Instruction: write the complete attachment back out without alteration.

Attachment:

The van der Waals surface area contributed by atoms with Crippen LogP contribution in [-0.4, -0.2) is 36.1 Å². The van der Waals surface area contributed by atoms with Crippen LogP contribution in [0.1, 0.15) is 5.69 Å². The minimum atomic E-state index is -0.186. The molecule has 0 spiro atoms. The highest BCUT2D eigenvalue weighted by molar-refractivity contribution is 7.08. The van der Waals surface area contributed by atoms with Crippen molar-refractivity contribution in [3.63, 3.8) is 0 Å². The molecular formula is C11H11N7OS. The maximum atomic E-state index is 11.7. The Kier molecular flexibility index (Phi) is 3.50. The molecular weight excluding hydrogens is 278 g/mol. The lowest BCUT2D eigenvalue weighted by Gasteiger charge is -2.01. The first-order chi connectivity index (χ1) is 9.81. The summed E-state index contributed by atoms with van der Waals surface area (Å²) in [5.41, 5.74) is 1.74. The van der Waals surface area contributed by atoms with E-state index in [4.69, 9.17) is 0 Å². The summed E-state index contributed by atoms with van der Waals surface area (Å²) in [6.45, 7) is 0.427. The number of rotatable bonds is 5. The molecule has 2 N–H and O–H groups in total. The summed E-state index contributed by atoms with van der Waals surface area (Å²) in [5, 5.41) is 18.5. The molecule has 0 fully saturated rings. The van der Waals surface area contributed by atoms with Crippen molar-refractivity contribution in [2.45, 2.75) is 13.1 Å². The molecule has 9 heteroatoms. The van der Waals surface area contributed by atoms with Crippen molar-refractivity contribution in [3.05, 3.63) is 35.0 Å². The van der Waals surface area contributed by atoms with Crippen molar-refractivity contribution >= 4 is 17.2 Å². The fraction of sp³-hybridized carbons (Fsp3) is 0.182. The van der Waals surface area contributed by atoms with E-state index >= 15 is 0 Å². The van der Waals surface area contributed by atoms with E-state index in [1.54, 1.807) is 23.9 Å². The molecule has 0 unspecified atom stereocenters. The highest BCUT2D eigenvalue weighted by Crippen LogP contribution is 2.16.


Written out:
The van der Waals surface area contributed by atoms with Crippen LogP contribution in [-0.4, -0.2) is 36.1 Å². The van der Waals surface area contributed by atoms with Crippen LogP contribution in [0.1, 0.15) is 5.69 Å². The minimum atomic E-state index is -0.186. The molecule has 0 spiro atoms. The highest BCUT2D eigenvalue weighted by molar-refractivity contribution is 7.08. The van der Waals surface area contributed by atoms with Crippen molar-refractivity contribution in [3.63, 3.8) is 0 Å². The molecular formula is C11H11N7OS. The maximum atomic E-state index is 11.7. The Kier molecular flexibility index (Phi) is 3.50. The molecular weight excluding hydrogens is 278 g/mol. The lowest BCUT2D eigenvalue weighted by Gasteiger charge is -2.01. The first-order chi connectivity index (χ1) is 9.81. The summed E-state index contributed by atoms with van der Waals surface area (Å²) in [5.41, 5.74) is 1.74. The van der Waals surface area contributed by atoms with E-state index in [4.69, 9.17) is 0 Å². The summed E-state index contributed by atoms with van der Waals surface area (Å²) in [6.45, 7) is 0.427. The number of rotatable bonds is 5. The molecule has 2 N–H and O–H groups in total. The summed E-state index contributed by atoms with van der Waals surface area (Å²) in [5, 5.41) is 18.5. The molecule has 0 fully saturated rings. The van der Waals surface area contributed by atoms with Crippen molar-refractivity contribution in [2.45, 2.75) is 13.1 Å². The molecule has 9 heteroatoms. The van der Waals surface area contributed by atoms with Crippen molar-refractivity contribution in [3.05, 3.63) is 35.0 Å². The van der Waals surface area contributed by atoms with Crippen molar-refractivity contribution >= 4 is 17.2 Å². The fraction of sp³-hybridized carbons (Fsp3) is 0.182. The van der Waals surface area contributed by atoms with E-state index >= 15 is 0 Å². The van der Waals surface area contributed by atoms with E-state index in [1.54, 1.807) is 23.9 Å². The molecule has 0 unspecified atom stereocenters. The highest BCUT2D eigenvalue weighted by Crippen LogP contribution is 2.16.